Published in Volume
56, Issue 2
(August 1975)J Clin Invest.
1975, The American Society for
Evidence for an in vivo antagonism between vasopressin and prostaglandin in the mammalian kidney.
Published August 1975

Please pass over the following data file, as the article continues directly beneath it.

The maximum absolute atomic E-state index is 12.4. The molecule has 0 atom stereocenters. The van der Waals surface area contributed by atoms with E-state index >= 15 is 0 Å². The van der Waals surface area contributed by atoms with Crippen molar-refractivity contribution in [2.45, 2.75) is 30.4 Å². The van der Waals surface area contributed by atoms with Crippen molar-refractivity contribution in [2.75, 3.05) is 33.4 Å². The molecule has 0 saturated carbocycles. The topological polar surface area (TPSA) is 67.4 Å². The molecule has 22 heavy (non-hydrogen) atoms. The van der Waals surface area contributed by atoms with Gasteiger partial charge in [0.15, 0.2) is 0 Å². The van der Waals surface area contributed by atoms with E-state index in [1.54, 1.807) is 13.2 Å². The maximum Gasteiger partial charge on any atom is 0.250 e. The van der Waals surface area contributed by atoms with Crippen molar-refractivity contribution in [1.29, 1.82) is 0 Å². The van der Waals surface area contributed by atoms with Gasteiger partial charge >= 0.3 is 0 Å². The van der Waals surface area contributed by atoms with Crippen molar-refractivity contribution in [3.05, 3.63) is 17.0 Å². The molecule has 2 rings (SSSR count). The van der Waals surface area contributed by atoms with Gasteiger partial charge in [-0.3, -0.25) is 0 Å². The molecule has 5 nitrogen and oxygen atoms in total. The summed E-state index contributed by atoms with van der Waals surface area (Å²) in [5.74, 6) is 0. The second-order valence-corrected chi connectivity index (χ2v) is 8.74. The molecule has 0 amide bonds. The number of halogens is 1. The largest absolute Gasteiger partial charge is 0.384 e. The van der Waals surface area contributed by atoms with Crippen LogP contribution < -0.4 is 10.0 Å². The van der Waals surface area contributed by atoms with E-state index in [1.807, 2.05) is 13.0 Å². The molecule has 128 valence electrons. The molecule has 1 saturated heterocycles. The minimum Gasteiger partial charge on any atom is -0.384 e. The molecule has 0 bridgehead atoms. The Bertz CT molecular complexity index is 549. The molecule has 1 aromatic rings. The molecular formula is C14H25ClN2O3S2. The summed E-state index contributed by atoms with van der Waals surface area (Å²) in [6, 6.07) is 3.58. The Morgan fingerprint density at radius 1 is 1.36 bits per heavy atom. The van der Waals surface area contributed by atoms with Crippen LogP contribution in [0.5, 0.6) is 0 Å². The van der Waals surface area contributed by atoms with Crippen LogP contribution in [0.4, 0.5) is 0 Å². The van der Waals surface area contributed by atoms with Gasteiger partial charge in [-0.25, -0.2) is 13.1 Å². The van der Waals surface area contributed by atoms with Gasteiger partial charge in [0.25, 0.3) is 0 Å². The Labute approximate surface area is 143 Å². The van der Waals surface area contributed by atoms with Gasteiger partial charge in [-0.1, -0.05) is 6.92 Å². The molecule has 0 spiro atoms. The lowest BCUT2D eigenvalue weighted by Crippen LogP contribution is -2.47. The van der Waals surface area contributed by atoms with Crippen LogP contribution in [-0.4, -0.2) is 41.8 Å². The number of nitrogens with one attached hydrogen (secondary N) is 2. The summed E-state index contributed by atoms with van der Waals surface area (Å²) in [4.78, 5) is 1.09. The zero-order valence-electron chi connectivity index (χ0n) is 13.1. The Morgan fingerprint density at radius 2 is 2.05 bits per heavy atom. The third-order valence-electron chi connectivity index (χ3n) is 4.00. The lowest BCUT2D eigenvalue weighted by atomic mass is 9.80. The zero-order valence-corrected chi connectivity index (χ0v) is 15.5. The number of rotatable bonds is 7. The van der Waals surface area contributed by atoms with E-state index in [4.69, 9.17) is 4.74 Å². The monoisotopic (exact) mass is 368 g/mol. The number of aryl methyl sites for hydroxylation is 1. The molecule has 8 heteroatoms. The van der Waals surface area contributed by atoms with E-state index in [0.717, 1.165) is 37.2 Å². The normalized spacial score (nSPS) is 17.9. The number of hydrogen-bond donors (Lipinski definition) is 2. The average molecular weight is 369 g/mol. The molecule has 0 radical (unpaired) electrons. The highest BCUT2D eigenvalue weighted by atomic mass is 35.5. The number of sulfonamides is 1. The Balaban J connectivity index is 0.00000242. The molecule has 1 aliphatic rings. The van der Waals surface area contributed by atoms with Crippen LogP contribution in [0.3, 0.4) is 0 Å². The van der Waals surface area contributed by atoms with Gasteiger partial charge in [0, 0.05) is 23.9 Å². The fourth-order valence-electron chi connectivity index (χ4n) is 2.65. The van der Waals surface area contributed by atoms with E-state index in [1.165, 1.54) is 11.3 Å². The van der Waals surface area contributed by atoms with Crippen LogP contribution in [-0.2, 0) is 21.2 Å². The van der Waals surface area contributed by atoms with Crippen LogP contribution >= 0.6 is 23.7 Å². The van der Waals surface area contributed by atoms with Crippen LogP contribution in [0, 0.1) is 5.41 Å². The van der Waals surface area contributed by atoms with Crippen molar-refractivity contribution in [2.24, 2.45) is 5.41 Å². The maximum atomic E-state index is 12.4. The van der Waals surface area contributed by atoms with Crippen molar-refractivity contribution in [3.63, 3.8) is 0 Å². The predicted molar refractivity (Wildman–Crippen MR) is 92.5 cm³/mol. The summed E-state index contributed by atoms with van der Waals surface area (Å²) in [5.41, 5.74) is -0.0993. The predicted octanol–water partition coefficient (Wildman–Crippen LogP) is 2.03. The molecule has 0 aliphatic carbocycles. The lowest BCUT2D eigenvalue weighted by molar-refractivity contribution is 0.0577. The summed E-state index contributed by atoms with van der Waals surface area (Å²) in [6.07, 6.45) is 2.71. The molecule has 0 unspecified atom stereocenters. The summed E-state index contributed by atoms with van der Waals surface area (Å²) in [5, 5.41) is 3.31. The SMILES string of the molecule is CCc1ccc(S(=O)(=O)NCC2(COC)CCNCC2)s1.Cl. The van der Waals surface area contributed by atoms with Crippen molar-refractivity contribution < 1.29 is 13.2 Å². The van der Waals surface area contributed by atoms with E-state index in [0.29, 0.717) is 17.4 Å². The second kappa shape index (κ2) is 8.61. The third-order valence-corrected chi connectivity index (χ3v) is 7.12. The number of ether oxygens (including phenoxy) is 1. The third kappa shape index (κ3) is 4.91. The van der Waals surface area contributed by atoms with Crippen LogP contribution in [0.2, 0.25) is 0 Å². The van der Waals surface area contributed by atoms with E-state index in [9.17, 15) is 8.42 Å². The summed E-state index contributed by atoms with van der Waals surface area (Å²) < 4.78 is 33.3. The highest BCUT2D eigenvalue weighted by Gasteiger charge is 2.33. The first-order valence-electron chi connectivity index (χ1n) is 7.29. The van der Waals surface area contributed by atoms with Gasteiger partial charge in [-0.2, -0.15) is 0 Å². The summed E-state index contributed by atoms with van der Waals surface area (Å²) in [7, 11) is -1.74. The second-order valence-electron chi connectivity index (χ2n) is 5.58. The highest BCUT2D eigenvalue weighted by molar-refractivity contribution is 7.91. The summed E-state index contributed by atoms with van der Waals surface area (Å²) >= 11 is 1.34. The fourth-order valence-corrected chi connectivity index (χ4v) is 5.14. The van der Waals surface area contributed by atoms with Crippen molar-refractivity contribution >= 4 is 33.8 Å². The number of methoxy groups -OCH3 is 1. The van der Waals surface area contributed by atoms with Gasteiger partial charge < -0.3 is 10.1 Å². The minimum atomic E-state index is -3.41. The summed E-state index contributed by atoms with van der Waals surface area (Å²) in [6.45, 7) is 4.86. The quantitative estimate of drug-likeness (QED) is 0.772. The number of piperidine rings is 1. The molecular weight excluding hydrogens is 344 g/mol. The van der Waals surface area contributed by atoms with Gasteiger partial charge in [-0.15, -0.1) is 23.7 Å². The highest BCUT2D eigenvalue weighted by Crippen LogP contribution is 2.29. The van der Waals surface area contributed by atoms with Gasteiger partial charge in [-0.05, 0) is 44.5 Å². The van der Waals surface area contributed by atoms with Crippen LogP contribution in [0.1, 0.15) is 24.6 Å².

These studies were undertaken to examine whether an antagonism between vasopressin and prostaglandin occurs in vivo in the mammalian kidney. All experiments were performed in steroid-replaced hypophysectonized dogs undergoing a water diuresis. In the first group of studied the effect of two consecutive intravenous doses (100 mU) of vasopressin was examined. The second dose of vasopressin was preceded by an injection of the carrier solution for solubilizing indomethacin or neclofenamate. No enhancement of the antidiuretic effect of the second dose of vasopressin was observed as urinary osmolality (Uosm) increased from 92 +/- 5 to 252 +/- 18 mosmol/kg H2O (P less than 0.0001) after the first dose and from 109 +/- 8 to 209 +/- 10 mosmol/kg H2O (P less than 0.001) after the second dose of vasopressin. In another group of studies the second dose of vasopressin was preceded by the administration of a potent inhibitor of prostaglandin synthesis, indomethacin (2 mg/kg). The Uosm increased from 93 +/- 9 to 244 +/- 33 mosmol/kg H2O (P less than 0.001) after the first dose of vasopressin, but after the second dose of vasopressin the Uosm increased to a significantly greater degree from 106 +/- 14 to 702 +/- 69 mosmol/kg H2O (P less than 0.001). In a third group of studies the antidiuretic effect of the same 100-mU dose of vasopressin was examined before and after the administration of meclofenamate (2 mg/kg), an inhibitor of prostaglandin synthesis which is chemically dissimilar from indomethacin. Uosm increased from 83+/-7 to 216+/-16 mosmol/kg H2O (P less than 0.001) after the first dose and from 101 +/- 8 to 734 +/- 86 mosomol/kg H2O (P less than 0.001) after the second dose of vasopressin. As in the indomethacin studies this enhancement in the antidiuretic effects of vasopressin after inhibition of prostaglanding synthesis was highly significant (P less than 0.001). These results therefore implicate a physiological role of prostaglandin in modulating the hydroosmotic effect of vasopressin in the mammalian kidney.
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